Love this story of gooey Billy Bloo! The best part of this book is that Billy and several other characters appear to be children/people of color. There are random, humorous characters (a pirate that can’t find his pants, an octopus, a bossy queen) that each bring a new twist to Billy’s goo situation.
Every time we read this story it is a little bit different, as there are many opportunities to ad lib and build up the story around individual characters, as well as use several funny voices (if that is your thing). “Goo” is also a super fun word to say or yell repeatedly (regardless of age, but more so if you are three). Many pages also prompt for interaction by asking “what would you do?” My son has some random answers for that question right now; maybe in the future I will keep track of them. I look forward to more Billy Bloo books and more diverse illustrations by Ross Burach.
Bienvenidos a Mi Mundo! My name is Megan and I’m a problem solving, decision making, left brain leader by day, simmering right brain artist with crafting ideas waiting to spill over at almost all other times, and a lover making and eating good food and devouring good books. At home I am the mother of 6 hens, a backyard apiary and a one-eyed rescue dog, and the newest edition – a beautiful boy, with who I am absolutely smitten. I have a lifelong love of reading and passion for childhood literacy. I have set this tone with my family through daily reading, special topics and engaging them and those around me in philanthropy focused on fostering reading between parents and children.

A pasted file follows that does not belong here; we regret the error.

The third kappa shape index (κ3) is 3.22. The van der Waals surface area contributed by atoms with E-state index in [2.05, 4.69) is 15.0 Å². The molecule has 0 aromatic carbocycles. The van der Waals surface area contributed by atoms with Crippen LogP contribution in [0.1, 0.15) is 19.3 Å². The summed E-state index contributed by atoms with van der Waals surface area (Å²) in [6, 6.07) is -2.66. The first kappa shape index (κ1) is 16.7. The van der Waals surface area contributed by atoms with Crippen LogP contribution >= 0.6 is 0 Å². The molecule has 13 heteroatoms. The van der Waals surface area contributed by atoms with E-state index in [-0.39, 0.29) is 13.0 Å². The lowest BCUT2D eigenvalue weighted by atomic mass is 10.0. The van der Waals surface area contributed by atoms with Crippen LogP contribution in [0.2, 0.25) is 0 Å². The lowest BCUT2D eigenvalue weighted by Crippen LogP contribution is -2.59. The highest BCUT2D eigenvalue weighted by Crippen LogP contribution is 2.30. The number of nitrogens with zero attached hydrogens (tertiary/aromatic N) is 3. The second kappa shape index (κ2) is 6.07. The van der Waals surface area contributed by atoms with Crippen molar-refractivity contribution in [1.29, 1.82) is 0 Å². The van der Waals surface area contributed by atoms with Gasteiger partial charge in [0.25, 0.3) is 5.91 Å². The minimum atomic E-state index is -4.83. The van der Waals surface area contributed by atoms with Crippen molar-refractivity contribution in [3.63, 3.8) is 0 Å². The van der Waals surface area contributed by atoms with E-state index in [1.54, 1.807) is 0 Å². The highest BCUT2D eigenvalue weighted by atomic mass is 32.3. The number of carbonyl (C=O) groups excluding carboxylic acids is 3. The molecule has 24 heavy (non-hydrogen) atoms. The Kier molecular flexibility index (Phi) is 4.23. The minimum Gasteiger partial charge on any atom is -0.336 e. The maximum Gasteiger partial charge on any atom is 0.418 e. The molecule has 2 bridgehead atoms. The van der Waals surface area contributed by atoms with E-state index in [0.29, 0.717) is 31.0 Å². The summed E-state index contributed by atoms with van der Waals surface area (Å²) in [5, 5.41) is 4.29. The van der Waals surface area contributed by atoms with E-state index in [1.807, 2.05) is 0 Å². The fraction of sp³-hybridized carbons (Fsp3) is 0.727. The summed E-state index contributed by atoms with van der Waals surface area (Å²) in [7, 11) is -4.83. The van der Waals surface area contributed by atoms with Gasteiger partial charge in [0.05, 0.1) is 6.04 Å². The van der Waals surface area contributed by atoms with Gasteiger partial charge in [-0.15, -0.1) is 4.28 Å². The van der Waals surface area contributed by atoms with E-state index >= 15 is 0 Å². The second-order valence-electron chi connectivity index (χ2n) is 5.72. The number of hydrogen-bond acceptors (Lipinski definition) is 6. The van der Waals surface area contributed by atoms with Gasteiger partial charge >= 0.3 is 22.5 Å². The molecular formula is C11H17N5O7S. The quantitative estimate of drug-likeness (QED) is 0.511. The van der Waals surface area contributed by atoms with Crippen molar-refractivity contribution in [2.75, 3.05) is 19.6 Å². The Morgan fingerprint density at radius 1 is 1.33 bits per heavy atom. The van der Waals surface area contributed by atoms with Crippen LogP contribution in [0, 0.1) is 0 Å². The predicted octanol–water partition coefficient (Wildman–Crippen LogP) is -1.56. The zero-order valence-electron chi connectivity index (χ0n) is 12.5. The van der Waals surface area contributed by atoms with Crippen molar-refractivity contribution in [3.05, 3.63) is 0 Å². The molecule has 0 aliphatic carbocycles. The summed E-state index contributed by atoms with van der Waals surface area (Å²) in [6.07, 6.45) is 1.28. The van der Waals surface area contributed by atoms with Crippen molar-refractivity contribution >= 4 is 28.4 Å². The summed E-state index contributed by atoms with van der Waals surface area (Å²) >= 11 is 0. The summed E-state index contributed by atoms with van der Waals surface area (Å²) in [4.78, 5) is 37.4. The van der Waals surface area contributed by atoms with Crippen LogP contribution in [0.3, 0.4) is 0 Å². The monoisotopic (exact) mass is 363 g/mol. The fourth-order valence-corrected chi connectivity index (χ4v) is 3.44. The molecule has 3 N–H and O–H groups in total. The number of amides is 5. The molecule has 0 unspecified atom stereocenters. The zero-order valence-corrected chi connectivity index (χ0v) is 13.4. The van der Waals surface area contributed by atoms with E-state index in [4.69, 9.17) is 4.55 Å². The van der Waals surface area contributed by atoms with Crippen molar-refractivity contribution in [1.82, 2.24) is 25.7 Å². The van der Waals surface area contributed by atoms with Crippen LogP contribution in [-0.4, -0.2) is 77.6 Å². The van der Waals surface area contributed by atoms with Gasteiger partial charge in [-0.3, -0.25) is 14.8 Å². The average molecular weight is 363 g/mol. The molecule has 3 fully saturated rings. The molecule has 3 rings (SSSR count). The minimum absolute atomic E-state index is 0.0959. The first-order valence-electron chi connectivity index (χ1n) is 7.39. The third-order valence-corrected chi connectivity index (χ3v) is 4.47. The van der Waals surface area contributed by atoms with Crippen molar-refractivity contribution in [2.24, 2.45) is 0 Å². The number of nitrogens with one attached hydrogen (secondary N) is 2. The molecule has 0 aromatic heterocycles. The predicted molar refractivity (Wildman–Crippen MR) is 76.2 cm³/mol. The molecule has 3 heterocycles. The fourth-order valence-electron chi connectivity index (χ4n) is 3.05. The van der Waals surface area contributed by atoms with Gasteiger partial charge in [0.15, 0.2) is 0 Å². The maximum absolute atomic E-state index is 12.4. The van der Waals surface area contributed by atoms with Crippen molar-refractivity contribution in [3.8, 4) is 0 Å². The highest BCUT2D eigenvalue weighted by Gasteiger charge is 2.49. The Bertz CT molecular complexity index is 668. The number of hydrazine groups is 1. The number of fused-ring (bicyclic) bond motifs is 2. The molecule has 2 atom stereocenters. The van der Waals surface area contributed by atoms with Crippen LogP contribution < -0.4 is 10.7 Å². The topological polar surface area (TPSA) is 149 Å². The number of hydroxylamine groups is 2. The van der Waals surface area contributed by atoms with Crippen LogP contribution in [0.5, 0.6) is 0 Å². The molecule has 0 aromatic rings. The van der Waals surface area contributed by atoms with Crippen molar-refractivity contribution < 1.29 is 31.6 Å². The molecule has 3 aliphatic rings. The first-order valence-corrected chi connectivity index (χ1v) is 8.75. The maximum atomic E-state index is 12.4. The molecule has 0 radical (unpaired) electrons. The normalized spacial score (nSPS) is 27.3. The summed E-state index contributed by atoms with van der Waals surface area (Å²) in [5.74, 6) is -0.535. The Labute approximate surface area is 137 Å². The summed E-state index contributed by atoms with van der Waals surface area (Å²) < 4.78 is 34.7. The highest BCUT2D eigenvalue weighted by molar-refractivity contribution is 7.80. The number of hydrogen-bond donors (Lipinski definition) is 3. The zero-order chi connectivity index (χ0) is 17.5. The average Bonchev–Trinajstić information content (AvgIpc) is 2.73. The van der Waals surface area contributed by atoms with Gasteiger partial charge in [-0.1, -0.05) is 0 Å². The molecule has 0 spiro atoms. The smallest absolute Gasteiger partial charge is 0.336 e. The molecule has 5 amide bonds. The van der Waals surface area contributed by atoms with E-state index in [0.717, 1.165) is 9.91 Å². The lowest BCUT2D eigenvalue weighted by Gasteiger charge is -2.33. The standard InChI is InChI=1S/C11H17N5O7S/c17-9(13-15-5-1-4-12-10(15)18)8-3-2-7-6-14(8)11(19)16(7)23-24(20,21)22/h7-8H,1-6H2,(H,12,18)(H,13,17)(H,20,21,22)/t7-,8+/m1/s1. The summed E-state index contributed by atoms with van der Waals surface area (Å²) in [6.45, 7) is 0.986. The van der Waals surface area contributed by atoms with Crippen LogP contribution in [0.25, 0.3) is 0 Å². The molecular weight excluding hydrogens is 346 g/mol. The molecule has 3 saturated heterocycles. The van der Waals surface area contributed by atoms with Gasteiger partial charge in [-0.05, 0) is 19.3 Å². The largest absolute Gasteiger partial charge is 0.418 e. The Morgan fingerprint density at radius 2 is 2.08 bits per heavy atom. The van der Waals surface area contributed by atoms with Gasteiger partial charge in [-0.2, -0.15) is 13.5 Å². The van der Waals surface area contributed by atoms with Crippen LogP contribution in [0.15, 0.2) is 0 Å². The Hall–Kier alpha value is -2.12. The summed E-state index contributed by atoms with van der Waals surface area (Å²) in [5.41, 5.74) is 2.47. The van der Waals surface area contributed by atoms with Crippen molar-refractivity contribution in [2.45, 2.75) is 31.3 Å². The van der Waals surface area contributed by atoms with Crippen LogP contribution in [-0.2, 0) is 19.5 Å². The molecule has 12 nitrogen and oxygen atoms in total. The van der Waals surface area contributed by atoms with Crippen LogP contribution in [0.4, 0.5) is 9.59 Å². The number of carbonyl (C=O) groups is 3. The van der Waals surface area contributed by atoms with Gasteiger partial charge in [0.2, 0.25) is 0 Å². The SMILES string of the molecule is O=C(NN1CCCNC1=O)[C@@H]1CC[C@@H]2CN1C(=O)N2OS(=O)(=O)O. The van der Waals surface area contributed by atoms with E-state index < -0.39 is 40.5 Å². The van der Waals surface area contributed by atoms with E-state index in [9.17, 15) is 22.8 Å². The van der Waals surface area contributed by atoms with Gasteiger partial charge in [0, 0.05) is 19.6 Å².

Be Brave, Little Penguin is from the creators of Giraffes Can’t Dance (a favorite book at our house currently). Pip-Pip steals the show and your heart as the main character. He is an adorable, yet hesitant and scared penguin who [...]
Lucky to Live in Oregon is not just a book, it’s an activity. Kids can draw, write, or collage in the provided spaces, and make their own summary of their life in Oregon. There are spaces to write about their friends, hobbies, places they have [...]
Daniel Miyares has illustrated a vivid, engaging version of Langston Hughes’ 1924 poem “Dream Variation.” And despite almost a hundred years since it was penned, Hughes’ seventy-seven-word work still rings with truth and dreams. While we [...]